In an ideal world it would be possible to have something like Mathematica or Matlab on a pocket PC. Unfortunately the world is far from ideal but there are still quite a few very nice packages out there that can do symbolic and matrix based calculations.
- Eigenmath PPC – (free) This is a port of the open-source computer algebra system, eigenmath, to the pocket PC.
- Formula 1 – (commercial) This commerical CAS requires the Jeode JVM and only works on specific machines. I have not used it myself and so have no idea if it works on WM 6 devices.
- LME for pocket PC – (free) This technology preview is a Matlab-like programming language aimed at numerical computing. Works on WM6.
- Maxima 5.5 for Win CE - (free) – I have not yet tried this myself because the installation is complicated enough to need instructions and I am feeling lazy. I will do soon though – Promise!
- Pari-GP for Pocket PC (link dead as of March 2008) – (free) Pari-GP is a well known open source computer algebra system that has many features which are useful to number theorists. This pocket PC port is out of date (2002) but is still useful. It requires pocket console to be installed and works fine on Windows Mobile 6 devices.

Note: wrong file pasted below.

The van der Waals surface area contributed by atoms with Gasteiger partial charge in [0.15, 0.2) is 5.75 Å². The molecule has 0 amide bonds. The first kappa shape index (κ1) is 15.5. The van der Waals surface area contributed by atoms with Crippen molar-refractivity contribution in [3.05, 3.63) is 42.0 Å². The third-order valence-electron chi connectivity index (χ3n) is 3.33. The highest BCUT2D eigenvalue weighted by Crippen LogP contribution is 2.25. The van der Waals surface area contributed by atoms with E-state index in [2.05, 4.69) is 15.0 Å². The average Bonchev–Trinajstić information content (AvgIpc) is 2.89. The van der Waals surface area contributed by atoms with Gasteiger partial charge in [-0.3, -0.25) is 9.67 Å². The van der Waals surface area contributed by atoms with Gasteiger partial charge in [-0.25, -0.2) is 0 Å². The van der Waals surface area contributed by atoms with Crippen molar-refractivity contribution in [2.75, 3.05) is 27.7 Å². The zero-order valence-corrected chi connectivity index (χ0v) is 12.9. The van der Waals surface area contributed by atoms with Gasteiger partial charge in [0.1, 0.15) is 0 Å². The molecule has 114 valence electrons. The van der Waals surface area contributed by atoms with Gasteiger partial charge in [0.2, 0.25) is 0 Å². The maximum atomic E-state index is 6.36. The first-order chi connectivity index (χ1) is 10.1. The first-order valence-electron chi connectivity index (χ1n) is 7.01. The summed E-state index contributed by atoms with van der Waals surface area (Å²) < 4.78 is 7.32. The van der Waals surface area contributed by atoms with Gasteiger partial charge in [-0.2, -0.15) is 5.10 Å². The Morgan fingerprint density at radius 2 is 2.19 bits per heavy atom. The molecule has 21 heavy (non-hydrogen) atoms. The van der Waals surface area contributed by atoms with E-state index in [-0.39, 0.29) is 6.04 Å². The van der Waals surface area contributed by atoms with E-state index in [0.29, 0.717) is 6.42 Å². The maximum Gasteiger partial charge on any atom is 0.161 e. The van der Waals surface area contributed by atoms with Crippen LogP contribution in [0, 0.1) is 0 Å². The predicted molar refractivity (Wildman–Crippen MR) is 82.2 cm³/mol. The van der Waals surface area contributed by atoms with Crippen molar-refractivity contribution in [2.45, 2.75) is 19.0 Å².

- qdCas -(free) qdCas (quick n dirty Computer Algebra System) is a freeware port of GIAC/XCAS developed by Bernard Parisse.
- SpaceTime Mathematics - (commercial) This package is truly amazing and includes advanced plotting features, symbolic calculus and scripting. Possibly the closest thing to Mathematica in the Windows Mobile world. Works on WM 6.
- YacasCE – (free) a port of the open source CAS, Yacas (Yet Another Computer Algebra System) in german. Works on Windows Mobile 6.
Some people use a particular calculator for so long that they get very attached to it – I have known people who have used the same device for over 20 years because they know it inside out and it ‘just works’. Inevitably though even the best made calculator will die eventually and when it does you either have to move on and find a new calculator, try and find a working 2nd hand model or bring your old favourite back to life via the wonders of emulation.
- Emu48 CE/PPC – (free) Emulator for the HP48GX calculator.
- Free42 – (free) Simulator for the HP42-S calculator. Works fine on WM6 devices
- Pocket 16C - (commercial) Emulator for the HP-16C calculator
- VTI Pocket Emulator – (free) Emulator for various Texas Instruments calculators(eg TI-89,TI-86,TI-85 etc). This requires the original ROM files from a TI calculator.
An excellent article concerning the details of emulating Texas Instruments calculators on the pocket PC can be found over at the XDA developer Wiki.
Pocket Excel comes as standard on my Windows Mobile device but it might not be enough for some people. The following alternatives have had good reviews but I have not yet tried them myself.
I did consider creating a separate post for languages but in the end I thought I would just include them here for the sake of completeness.